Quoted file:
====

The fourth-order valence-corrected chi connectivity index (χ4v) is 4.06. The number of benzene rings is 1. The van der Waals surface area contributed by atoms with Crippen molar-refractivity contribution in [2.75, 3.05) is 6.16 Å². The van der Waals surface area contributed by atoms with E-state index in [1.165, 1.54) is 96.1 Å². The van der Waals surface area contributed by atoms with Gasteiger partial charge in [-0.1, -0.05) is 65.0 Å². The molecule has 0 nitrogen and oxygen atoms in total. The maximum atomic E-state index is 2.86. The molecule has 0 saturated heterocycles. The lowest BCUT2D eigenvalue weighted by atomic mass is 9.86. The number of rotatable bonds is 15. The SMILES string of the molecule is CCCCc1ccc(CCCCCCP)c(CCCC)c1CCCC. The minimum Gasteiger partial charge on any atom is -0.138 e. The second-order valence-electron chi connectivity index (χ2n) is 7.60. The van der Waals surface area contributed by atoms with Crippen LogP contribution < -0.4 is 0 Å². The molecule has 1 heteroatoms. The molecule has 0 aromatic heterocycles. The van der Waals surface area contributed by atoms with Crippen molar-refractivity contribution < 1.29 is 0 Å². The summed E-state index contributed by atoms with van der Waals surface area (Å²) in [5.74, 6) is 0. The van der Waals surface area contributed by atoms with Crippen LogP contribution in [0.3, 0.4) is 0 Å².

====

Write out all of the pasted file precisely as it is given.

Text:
The fourth-order valence-corrected chi connectivity index (χ4v) is 4.06. The number of benzene rings is 1. The van der Waals surface area contributed by atoms with Crippen molar-refractivity contribution in [2.75, 3.05) is 6.16 Å². The van der Waals surface area contributed by atoms with E-state index in [1.165, 1.54) is 96.1 Å². The van der Waals surface area contributed by atoms with Gasteiger partial charge in [-0.1, -0.05) is 65.0 Å². The molecule has 0 nitrogen and oxygen atoms in total. The maximum atomic E-state index is 2.86. The molecule has 0 saturated heterocycles. The lowest BCUT2D eigenvalue weighted by atomic mass is 9.86. The number of rotatable bonds is 15. The SMILES string of the molecule is CCCCc1ccc(CCCCCCP)c(CCCC)c1CCCC. The minimum Gasteiger partial charge on any atom is -0.138 e. The second-order valence-electron chi connectivity index (χ2n) is 7.60. The van der Waals surface area contributed by atoms with Crippen LogP contribution < -0.4 is 0 Å². The molecule has 1 heteroatoms. The molecule has 0 aromatic heterocycles. The van der Waals surface area contributed by atoms with Crippen molar-refractivity contribution < 1.29 is 0 Å². The summed E-state index contributed by atoms with van der Waals surface area (Å²) in [5.74, 6) is 0. The van der Waals surface area contributed by atoms with Crippen LogP contribution in [0.3, 0.4) is 0 Å².